Portion of a SpaceX rocket launched from Florida to hit moon, reports say

Rocket launched from Cape Canaveral on Feb. 11, 2015

(AP Photo/Charlie Riedel) (Charlie Riedel, Copyright 2021 The Associated Press. All rights reserved)

A portion of a SpaceX rocket that launched from Cape Canaveral in February 2015 is expected to slam into the moon sometime in the next several weeks, according to reports from several media outlets.

According to CBS News, the space junk is part of a Falcon 9 rocket that launched NOAA’s Deep Space Climate Observatory, also called DSCOVR, into space.

That mission took off from the Space Coast on Feb. 11, 2015. It placed the DSCOVR satellite into a neutral orbit between the Earth and the sun, a million miles away, to measure and track solar winds which could impact Earth.

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However, during that deployment, Falcon 9′s second stage, which provides it with a second boost to reach its desired orbit, ran out of fuel to return to Earth, according to CBS News. The second stage has been orbiting Earth ever since, and now, according to data gathered by astronomers, it’s on track to hit the moon, the report continues.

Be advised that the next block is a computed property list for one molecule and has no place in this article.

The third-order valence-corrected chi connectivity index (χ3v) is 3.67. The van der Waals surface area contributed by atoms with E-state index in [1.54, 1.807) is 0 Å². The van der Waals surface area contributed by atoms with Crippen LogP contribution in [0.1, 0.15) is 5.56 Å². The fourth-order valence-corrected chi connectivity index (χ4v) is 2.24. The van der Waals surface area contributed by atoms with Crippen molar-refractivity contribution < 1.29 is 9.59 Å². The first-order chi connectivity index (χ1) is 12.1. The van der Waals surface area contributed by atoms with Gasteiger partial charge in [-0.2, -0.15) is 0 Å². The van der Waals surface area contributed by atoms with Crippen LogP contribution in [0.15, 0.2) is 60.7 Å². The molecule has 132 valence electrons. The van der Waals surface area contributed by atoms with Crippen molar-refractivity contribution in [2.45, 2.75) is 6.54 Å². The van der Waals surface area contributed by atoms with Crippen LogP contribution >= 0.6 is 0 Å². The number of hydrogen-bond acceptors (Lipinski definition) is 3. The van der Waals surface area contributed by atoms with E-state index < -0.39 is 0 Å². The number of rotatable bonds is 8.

Bill Gray, an independent researcher focused on orbital dynamics who was the first to publicize the imminent collision, told CNN that the rocket stage is likely to hit the moon around 7:26 a.m. on March 4. The report adds that the rocket will hit the dark side of the moon, somewhere north of its equator.

About the Author:

Thomas Mates is a digital storyteller for News 6 and ClickOrlando.com. He also produces the podcast Florida Foodie. Thomas is originally from Northeastern Pennsylvania and worked in Portland, Oregon before moving to Central Florida in August 2018. He graduated from Temple University with a degree in Journalism in 2010.